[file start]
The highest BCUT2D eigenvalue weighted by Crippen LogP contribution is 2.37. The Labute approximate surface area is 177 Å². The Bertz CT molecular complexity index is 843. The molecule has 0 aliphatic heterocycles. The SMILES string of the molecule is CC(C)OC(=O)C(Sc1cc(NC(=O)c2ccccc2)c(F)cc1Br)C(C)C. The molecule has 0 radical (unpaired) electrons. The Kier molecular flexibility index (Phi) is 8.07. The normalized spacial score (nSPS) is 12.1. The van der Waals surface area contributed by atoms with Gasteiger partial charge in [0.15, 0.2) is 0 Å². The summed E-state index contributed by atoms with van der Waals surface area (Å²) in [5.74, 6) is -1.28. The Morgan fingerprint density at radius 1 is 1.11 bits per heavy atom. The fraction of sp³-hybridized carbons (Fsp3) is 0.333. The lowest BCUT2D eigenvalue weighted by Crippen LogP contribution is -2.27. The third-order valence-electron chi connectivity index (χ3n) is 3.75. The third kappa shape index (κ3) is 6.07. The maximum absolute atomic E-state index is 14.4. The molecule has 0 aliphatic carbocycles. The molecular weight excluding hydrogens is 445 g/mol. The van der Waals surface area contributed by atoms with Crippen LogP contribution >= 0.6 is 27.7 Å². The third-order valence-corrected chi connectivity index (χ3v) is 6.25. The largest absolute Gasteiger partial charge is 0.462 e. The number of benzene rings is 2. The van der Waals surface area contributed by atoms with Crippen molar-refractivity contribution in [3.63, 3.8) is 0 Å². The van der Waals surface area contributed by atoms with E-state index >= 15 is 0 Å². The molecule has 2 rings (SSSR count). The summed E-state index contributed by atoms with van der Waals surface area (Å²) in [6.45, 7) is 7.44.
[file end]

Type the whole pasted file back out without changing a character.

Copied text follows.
The highest BCUT2D eigenvalue weighted by Crippen LogP contribution is 2.37. The Labute approximate surface area is 177 Å². The Bertz CT molecular complexity index is 843. The molecule has 0 aliphatic heterocycles. The SMILES string of the molecule is CC(C)OC(=O)C(Sc1cc(NC(=O)c2ccccc2)c(F)cc1Br)C(C)C. The molecule has 0 radical (unpaired) electrons. The Kier molecular flexibility index (Phi) is 8.07. The normalized spacial score (nSPS) is 12.1. The van der Waals surface area contributed by atoms with Gasteiger partial charge in [0.15, 0.2) is 0 Å². The summed E-state index contributed by atoms with van der Waals surface area (Å²) in [5.74, 6) is -1.28. The Morgan fingerprint density at radius 1 is 1.11 bits per heavy atom. The fraction of sp³-hybridized carbons (Fsp3) is 0.333. The lowest BCUT2D eigenvalue weighted by Crippen LogP contribution is -2.27. The third-order valence-electron chi connectivity index (χ3n) is 3.75. The third kappa shape index (κ3) is 6.07. The maximum absolute atomic E-state index is 14.4. The molecule has 0 aliphatic carbocycles. The molecular weight excluding hydrogens is 445 g/mol. The van der Waals surface area contributed by atoms with Crippen LogP contribution >= 0.6 is 27.7 Å². The third-order valence-corrected chi connectivity index (χ3v) is 6.25. The largest absolute Gasteiger partial charge is 0.462 e. The number of benzene rings is 2. The van der Waals surface area contributed by atoms with Crippen molar-refractivity contribution in [3.63, 3.8) is 0 Å². The van der Waals surface area contributed by atoms with E-state index >= 15 is 0 Å². The molecule has 2 rings (SSSR count). The summed E-state index contributed by atoms with van der Waals surface area (Å²) in [6.45, 7) is 7.44.